According to a Gallup poll of over 1 million U.S. workers, the main reason people quit their jobs is because of a bad boss or immediate supervisor. Gallup wrote that, “People leave managers, not companies”. What makes matters worse is that in a tough economy many are forced to stay in a job because they have no other options. So, the question is, how does one transform a bad work situation and learn how to manage their boss?
The first step is to decide to take action and learn the skills necessary to manage your boss. If you are in a bad work environment, the chances are high that you are stressed and maybe even emotionally exhausted. The way that you can overcome the stress and emotions is by taking action. You must decide to focus on the activities listed below and put aside the highly charged emotions of your situation.
The next step is realizing who your boss is. Most knowledge workers have more than one boss. Let’s define the term “boss”. A “boss” is anyone who will be listened to when they have an opinion about your performance, competence and/or qualifications. In other words, they have the power to influence decisions about your future.
Start making a list of your bosses. List everyone to whom you are directly accountable; those who can direct and evaluate your work; those who depend on, and make use of, the work that you produce.
For example: I might be a Production Manager who reports directly to the Director of Manufacturing, that would be the first boss on my list. But, the Sales Manager may be seeing a high defect rate from production and can prepare a report and shoot it up through the organization, making your life miserable – put them on the list. The Engineering Manager may also create the manufacturing process and direct how the product is to be built – put them on the list. It is better to put too many people on the list than it is to leave someone who matters off.
Now you have a list of your bosses. People who can make life at work more miserable or more bearable. The next step is to schedule a time, when they are in a more positive state of mind, and ask them two questions. The first is, “What do I/we need to do to make you and/or your department successful?” You can change the wording to fit your situation, but the objective is to discover how they define success and your role in meeting that success. You are trying to see things from their point of view. You need to understand what they think, not what you think.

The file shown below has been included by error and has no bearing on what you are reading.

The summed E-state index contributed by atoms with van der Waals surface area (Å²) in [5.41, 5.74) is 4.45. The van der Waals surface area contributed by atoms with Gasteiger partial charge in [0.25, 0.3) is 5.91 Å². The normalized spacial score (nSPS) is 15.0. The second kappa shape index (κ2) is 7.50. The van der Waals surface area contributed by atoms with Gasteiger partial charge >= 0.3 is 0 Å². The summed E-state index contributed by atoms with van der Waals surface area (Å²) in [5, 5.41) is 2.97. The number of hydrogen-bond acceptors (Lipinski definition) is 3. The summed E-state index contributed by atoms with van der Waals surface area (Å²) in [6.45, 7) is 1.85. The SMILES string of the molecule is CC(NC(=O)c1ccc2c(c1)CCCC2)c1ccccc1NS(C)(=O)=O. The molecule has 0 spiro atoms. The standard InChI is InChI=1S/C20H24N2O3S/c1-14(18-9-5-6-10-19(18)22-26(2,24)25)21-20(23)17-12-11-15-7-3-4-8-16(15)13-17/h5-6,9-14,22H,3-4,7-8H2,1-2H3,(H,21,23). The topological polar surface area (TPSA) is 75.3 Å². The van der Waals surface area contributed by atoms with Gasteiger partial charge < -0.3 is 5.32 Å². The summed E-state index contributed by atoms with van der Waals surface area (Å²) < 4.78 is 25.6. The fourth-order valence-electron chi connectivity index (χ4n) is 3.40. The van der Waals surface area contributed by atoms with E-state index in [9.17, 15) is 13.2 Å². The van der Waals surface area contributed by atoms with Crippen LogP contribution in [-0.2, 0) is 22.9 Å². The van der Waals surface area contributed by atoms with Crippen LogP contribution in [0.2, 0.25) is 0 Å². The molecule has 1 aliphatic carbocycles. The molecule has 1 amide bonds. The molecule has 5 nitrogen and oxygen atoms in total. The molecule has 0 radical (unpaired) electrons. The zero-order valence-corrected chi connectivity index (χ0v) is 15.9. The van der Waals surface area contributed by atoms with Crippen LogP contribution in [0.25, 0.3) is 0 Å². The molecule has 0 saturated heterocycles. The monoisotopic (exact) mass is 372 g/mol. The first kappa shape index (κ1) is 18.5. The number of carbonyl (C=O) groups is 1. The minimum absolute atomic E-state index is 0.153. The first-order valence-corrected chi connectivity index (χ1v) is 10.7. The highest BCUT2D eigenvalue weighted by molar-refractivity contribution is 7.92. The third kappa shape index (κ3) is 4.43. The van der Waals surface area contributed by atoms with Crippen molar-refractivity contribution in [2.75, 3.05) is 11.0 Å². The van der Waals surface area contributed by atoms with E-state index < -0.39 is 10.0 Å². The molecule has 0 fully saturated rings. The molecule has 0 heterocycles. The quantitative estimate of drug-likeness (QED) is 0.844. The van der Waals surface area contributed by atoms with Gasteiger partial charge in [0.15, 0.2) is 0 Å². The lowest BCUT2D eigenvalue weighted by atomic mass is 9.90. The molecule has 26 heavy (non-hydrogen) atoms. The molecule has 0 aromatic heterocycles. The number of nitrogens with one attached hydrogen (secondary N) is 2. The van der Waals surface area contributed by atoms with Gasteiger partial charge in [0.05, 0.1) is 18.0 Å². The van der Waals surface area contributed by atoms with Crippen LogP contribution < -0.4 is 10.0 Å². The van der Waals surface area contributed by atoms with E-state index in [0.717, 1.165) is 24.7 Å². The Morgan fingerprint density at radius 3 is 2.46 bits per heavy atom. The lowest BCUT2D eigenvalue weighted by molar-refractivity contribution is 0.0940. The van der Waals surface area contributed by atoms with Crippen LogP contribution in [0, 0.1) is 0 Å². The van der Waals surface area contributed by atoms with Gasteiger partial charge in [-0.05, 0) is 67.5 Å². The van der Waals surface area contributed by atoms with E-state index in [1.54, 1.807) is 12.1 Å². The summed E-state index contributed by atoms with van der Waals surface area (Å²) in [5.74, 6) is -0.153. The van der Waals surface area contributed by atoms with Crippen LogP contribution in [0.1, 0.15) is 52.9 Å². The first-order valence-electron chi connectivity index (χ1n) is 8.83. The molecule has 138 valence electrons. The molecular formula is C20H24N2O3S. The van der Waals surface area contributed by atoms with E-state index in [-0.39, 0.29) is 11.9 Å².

IMPORTANT… After you ask the question, then listen to the answer. Don’t try to make excuses, or explain, just listen, and ask more questions until you thoroughly understand what they are telling your. Don’t try to solve any problems on the spot. If there are problems, write them down and ask them to give you a few days to think about them and prepare a game plan on how to solve them, then put it in writing so that they know you are serious.
After asking the first question, the second question will come quite naturally. It is, “What do you think we do well?” While it is important to solve problems, it is also emotionally important to have a mutual understanding that there are some things that are being done well. If your boss says, “Nothing is being done well”, that deserves a deeper discussion to discover why they would say such a thing. It also means that you have to decide in advance to keep your emotions out of it, and be prepared for any remark. Don’t let them change your emotional state. If this happens, you can reiterate by saying, “I’m here to do a good job and I seriously want to know your expectations so that I can meet them.” If your boss is still in a negative state of mind, graciously end the conversation. You’ve planted a seed – let it incubate.
If you’ve written down the things that can be improved and problems that need to be solved, don’t develop the solution on the spot, or in a vacuum. Do your research first, think about the problem, then, ask your boss and others for their input. This can do amazing things in establishing better relationships and enabling you and your team to meet expectations. Ask for your boss’s input!
Finally, now that you know what your bosses expect and you’ve done a good job at working on the problems at hand, the next step is to keep them informed. Establish a line of communication where you let them know what is happening, ask them questions and never leave them surprised by an event.
If you develop the skills of communication and asking questions, and taking the proper action, you will have learned how to manage your boss – and maybe make life a little better in the process.
Many of these ideas are not new and have been proposed by Dr. Peter Drucker and others. If you try any of these suggestions, please leave a comment and let me know the outcome. Thanks!